The history of Tyrol, a historical region in the middle alpine area of Central Europe, dates back to early human settlements at the end of the last glacier period, around 12,000 BC. Sedentary settlements of farmers and herders can be traced back to 5000 BC. Many of the main and side valleys were settled during the early Bronze Age, from 1800 to 1300 BC. From these settlements, two prominent cultures emerged: the Laugen-Melaun culture in the Bronze Age, and the Fritzens-Sanzeno culture in the Iron Age.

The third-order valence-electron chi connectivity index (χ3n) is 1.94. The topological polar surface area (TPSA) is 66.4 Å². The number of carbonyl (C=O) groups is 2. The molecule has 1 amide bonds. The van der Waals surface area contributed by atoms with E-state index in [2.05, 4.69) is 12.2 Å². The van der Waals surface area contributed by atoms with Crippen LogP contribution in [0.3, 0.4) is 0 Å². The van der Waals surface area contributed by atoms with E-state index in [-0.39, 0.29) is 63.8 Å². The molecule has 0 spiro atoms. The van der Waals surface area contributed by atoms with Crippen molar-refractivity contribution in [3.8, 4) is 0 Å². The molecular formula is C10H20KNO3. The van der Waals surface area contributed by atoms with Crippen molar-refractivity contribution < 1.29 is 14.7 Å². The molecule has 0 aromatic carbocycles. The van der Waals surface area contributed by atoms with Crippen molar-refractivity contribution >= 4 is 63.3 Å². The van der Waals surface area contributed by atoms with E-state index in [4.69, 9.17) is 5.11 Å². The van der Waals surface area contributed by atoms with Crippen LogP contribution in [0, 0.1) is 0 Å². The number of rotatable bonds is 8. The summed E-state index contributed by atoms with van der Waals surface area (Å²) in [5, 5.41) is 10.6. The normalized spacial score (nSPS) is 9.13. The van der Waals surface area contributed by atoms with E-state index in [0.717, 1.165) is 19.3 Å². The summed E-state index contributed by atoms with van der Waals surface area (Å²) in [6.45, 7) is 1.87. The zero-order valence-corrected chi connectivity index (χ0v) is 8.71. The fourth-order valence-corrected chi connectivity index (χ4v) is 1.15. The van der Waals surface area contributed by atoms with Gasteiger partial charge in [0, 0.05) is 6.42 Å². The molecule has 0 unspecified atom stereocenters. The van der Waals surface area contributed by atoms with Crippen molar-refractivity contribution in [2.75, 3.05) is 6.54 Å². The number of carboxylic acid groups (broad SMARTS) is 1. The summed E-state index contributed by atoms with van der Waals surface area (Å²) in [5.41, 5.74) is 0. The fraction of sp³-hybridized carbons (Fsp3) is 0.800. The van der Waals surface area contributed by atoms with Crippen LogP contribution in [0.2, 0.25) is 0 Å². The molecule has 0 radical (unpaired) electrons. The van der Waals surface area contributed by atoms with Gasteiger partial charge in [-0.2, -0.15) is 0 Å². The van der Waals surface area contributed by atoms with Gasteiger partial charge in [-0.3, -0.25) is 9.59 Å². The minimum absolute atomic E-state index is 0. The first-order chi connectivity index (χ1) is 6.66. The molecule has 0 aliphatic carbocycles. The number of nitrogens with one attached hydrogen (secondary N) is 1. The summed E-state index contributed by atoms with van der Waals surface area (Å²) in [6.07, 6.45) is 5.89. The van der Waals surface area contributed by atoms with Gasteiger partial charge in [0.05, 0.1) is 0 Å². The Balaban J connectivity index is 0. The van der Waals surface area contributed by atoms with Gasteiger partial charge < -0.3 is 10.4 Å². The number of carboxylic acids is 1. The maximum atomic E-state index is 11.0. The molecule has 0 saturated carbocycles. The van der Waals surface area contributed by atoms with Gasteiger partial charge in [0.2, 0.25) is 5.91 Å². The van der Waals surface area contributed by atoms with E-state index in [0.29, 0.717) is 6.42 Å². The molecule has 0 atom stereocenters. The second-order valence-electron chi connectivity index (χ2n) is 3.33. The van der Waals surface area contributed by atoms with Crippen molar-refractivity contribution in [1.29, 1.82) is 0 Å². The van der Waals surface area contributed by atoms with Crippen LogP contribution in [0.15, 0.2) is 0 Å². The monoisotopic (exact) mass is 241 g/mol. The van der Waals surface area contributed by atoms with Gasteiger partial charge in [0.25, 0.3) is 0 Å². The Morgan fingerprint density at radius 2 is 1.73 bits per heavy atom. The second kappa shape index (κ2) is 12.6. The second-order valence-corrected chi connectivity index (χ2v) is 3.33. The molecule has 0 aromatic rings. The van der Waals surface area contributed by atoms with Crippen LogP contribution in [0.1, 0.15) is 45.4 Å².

The region was conquered by the Romans in 15 BC. The northern and eastern areas were incorporated into the Roman Empire as the provinces of Raetia and Noricum, leaving deep impressions on the culture and language, with the Rhaeto-Romance languages. Following the conquest of Italy by the Goths, Tyrol became part of the Ostrogothic Kingdom in the fifth and sixth centuries. In 553, southern Tyrol was incorporated into the Lombards' Kingdom of Italy, northern Tyrol came under the influence